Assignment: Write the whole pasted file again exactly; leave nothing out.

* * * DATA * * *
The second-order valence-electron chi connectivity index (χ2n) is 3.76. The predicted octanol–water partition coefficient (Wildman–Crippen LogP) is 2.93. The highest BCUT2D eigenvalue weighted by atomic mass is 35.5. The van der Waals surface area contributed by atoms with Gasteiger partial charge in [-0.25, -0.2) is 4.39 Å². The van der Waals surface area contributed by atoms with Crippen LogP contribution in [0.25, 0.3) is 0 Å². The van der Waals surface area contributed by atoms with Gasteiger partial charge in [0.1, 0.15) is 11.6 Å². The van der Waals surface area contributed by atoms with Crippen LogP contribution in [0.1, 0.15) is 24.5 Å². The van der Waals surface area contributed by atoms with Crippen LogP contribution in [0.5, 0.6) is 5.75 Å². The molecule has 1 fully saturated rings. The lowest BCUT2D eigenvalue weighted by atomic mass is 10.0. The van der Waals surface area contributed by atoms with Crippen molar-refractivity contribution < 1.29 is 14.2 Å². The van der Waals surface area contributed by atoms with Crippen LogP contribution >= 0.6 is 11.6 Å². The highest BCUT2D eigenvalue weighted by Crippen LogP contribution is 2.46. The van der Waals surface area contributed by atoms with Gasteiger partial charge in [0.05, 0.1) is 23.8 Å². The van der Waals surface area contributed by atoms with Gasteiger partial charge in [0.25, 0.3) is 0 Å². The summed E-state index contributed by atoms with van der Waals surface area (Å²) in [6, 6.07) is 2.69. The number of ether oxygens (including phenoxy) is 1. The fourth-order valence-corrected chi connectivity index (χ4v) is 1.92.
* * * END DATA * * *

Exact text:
The second-order valence-electron chi connectivity index (χ2n) is 3.76. The predicted octanol–water partition coefficient (Wildman–Crippen LogP) is 2.93. The highest BCUT2D eigenvalue weighted by atomic mass is 35.5. The van der Waals surface area contributed by atoms with Gasteiger partial charge in [-0.25, -0.2) is 4.39 Å². The van der Waals surface area contributed by atoms with Crippen LogP contribution in [0.25, 0.3) is 0 Å². The van der Waals surface area contributed by atoms with Gasteiger partial charge in [0.1, 0.15) is 11.6 Å². The van der Waals surface area contributed by atoms with Crippen LogP contribution in [0.1, 0.15) is 24.5 Å². The van der Waals surface area contributed by atoms with Crippen LogP contribution in [0.5, 0.6) is 5.75 Å². The molecule has 1 fully saturated rings. The lowest BCUT2D eigenvalue weighted by atomic mass is 10.0. The van der Waals surface area contributed by atoms with Crippen molar-refractivity contribution < 1.29 is 14.2 Å². The van der Waals surface area contributed by atoms with Crippen LogP contribution >= 0.6 is 11.6 Å². The highest BCUT2D eigenvalue weighted by Crippen LogP contribution is 2.46. The van der Waals surface area contributed by atoms with Gasteiger partial charge in [0.05, 0.1) is 23.8 Å². The van der Waals surface area contributed by atoms with Gasteiger partial charge in [0.25, 0.3) is 0 Å². The summed E-state index contributed by atoms with van der Waals surface area (Å²) in [6, 6.07) is 2.69. The number of ether oxygens (including phenoxy) is 1. The fourth-order valence-corrected chi connectivity index (χ4v) is 1.92.